The film I’m reviewing today has been picking up plaudits all year, and I believe is already on Amazon Prime so well worth checking out, but I was pleased to give it my support and watch it during the London Film Festival.
This is a film. It’s the second black-and-white film I’d seen in the same day dealing with Black lives in modern America (after Netflix’s The Forty-Year-Old Version), but this has a richness in the telling that belies its origins. A lot of it is archival footage, covering the way that a woman, Sibil Fox Richardson (or “Fox Rich” for short), has been waiting and campaigning for her husband to be released, after a 60-year sentence for an ill-advised robbery committed when he was younger. A lot of the film just tracks her through various events and life stages, as her kids grow up and she speaks about her attempts to reform the system, chasing up judges and parole boards. It all coalesces in the final minutes in a sequence that really floored me, in its beauty and its empathy, and I feel revived in a very real way.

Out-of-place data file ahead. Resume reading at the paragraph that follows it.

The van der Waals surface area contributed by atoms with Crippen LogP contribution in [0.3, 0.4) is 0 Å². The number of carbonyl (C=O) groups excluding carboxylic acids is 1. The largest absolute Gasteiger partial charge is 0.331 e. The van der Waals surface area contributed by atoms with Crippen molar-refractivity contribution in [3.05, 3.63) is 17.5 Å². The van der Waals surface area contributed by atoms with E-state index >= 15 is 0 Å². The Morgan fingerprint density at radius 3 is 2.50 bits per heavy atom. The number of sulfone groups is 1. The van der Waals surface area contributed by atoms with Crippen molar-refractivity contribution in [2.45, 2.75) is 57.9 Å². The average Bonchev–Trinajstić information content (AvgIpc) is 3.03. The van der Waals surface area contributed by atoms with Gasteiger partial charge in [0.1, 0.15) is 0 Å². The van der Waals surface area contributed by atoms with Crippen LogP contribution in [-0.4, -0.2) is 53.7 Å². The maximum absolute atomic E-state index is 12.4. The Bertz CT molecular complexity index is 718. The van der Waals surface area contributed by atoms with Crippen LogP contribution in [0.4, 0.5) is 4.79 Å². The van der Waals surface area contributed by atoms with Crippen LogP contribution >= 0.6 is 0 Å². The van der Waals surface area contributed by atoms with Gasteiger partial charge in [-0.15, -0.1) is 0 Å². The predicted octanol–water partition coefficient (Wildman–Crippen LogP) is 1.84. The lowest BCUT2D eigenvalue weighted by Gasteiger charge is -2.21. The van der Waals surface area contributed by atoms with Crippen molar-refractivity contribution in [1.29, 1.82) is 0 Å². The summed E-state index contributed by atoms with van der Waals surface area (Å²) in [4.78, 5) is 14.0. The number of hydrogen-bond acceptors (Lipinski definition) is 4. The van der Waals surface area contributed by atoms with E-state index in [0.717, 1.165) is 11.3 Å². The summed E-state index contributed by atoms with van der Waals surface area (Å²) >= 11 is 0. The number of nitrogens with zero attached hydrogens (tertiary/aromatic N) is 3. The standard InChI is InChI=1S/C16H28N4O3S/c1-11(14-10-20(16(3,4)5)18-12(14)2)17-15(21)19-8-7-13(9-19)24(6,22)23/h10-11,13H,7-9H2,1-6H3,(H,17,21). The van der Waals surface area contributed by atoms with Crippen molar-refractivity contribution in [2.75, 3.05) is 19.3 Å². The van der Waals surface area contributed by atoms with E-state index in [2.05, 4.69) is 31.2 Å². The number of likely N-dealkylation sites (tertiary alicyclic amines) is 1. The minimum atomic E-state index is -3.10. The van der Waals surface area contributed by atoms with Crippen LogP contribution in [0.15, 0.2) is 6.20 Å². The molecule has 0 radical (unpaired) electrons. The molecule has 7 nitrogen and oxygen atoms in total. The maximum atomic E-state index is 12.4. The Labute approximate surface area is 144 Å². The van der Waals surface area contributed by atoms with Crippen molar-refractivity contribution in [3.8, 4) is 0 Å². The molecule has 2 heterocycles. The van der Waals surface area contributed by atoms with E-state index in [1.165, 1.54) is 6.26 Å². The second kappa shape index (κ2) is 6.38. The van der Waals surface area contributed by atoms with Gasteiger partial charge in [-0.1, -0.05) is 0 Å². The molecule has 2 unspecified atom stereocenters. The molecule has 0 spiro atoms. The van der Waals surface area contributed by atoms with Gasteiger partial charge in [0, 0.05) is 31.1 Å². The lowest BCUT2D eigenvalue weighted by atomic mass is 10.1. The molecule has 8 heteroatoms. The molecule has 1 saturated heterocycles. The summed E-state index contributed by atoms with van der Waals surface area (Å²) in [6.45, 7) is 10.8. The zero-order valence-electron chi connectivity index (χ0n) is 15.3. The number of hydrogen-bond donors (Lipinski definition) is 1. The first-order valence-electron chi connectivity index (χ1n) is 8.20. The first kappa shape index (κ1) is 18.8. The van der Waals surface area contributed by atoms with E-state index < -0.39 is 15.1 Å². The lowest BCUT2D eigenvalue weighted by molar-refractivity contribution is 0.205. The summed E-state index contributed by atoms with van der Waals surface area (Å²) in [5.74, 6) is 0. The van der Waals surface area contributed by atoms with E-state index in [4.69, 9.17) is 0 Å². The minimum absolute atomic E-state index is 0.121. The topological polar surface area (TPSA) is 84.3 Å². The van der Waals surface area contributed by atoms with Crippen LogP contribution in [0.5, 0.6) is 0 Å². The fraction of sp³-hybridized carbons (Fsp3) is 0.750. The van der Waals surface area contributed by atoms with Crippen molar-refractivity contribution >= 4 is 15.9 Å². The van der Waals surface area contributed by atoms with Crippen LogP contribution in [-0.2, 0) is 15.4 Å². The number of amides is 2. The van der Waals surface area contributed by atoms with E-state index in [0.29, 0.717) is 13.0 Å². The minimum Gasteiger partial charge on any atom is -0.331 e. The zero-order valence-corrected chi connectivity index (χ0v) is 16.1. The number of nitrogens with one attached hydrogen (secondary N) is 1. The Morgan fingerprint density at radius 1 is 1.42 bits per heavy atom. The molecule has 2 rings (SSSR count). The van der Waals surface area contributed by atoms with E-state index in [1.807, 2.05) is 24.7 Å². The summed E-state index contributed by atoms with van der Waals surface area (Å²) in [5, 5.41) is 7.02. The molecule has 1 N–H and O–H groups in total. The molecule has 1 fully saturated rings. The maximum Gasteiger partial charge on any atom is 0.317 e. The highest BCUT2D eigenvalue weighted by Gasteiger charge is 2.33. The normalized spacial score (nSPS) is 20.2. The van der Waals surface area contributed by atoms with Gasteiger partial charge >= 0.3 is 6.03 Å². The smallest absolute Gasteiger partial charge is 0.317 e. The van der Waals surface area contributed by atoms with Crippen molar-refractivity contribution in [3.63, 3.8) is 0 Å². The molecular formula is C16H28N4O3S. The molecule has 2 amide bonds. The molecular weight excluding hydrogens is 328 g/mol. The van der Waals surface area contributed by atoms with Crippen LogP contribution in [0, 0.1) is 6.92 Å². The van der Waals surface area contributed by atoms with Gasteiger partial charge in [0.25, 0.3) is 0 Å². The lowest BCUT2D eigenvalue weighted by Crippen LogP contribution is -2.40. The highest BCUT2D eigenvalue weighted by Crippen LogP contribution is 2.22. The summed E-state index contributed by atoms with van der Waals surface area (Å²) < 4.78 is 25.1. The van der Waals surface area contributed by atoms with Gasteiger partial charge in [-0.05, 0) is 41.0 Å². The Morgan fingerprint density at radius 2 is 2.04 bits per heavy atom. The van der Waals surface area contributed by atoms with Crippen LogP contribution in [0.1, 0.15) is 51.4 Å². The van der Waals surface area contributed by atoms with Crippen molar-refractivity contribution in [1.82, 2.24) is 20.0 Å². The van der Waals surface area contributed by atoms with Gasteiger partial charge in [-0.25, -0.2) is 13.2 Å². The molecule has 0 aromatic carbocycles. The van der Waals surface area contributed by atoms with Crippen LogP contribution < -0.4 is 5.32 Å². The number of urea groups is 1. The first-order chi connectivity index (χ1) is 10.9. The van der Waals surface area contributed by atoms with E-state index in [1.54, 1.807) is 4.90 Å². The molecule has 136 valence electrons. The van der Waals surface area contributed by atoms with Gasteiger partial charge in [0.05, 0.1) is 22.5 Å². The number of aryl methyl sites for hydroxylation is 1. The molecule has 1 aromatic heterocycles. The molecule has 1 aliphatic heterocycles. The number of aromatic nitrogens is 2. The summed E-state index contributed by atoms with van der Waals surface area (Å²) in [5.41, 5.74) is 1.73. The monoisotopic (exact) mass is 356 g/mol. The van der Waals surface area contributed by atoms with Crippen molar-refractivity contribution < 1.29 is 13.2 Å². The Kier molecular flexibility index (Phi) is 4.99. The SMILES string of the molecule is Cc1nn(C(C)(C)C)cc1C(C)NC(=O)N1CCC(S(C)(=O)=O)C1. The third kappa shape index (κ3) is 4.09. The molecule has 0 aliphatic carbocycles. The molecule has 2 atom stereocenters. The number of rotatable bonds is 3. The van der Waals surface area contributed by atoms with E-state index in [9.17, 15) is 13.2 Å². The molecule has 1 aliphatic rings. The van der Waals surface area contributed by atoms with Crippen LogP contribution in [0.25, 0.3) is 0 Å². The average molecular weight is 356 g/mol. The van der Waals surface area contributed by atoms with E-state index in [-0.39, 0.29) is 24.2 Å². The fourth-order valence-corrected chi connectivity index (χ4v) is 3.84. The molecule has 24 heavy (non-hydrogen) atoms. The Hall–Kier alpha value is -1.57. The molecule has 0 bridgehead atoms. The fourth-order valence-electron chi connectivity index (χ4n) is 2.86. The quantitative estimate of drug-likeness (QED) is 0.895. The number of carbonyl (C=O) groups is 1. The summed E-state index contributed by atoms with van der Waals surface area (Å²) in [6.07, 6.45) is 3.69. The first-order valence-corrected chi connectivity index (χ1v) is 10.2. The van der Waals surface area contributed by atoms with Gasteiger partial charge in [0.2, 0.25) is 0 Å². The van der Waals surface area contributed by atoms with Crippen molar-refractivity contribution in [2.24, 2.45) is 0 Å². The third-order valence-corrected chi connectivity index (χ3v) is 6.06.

Director Garrett Bradley; Cinematographers Zac Manuel, Justin Zweifach and Nisa East; Length 81 minutes.
Seen at home (BFI Player streaming), London, Sunday 11 October 2020.